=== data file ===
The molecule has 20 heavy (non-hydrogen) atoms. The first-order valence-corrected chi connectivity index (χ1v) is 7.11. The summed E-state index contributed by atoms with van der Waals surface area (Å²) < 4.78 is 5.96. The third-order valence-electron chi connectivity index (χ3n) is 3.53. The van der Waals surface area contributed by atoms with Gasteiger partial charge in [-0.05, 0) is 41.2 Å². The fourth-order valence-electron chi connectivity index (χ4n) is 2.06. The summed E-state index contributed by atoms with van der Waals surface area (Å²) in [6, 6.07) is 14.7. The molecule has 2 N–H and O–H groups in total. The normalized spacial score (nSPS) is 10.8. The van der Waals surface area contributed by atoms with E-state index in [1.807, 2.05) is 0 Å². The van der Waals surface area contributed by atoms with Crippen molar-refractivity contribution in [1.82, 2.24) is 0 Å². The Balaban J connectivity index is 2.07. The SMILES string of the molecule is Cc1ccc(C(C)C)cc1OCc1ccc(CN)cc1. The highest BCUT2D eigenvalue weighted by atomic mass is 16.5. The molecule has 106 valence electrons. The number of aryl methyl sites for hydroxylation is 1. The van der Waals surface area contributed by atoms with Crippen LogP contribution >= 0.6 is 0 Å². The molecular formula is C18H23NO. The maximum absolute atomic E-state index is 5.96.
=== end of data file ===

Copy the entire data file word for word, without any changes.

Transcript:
The molecule has 20 heavy (non-hydrogen) atoms. The first-order valence-corrected chi connectivity index (χ1v) is 7.11. The summed E-state index contributed by atoms with van der Waals surface area (Å²) < 4.78 is 5.96. The third-order valence-electron chi connectivity index (χ3n) is 3.53. The van der Waals surface area contributed by atoms with Gasteiger partial charge in [-0.05, 0) is 41.2 Å². The fourth-order valence-electron chi connectivity index (χ4n) is 2.06. The summed E-state index contributed by atoms with van der Waals surface area (Å²) in [6, 6.07) is 14.7. The molecule has 2 N–H and O–H groups in total. The normalized spacial score (nSPS) is 10.8. The van der Waals surface area contributed by atoms with E-state index in [1.807, 2.05) is 0 Å². The van der Waals surface area contributed by atoms with Crippen molar-refractivity contribution in [1.82, 2.24) is 0 Å². The Balaban J connectivity index is 2.07. The SMILES string of the molecule is Cc1ccc(C(C)C)cc1OCc1ccc(CN)cc1. The highest BCUT2D eigenvalue weighted by atomic mass is 16.5. The molecule has 106 valence electrons. The number of aryl methyl sites for hydroxylation is 1. The van der Waals surface area contributed by atoms with Crippen LogP contribution >= 0.6 is 0 Å². The molecular formula is C18H23NO. The maximum absolute atomic E-state index is 5.96.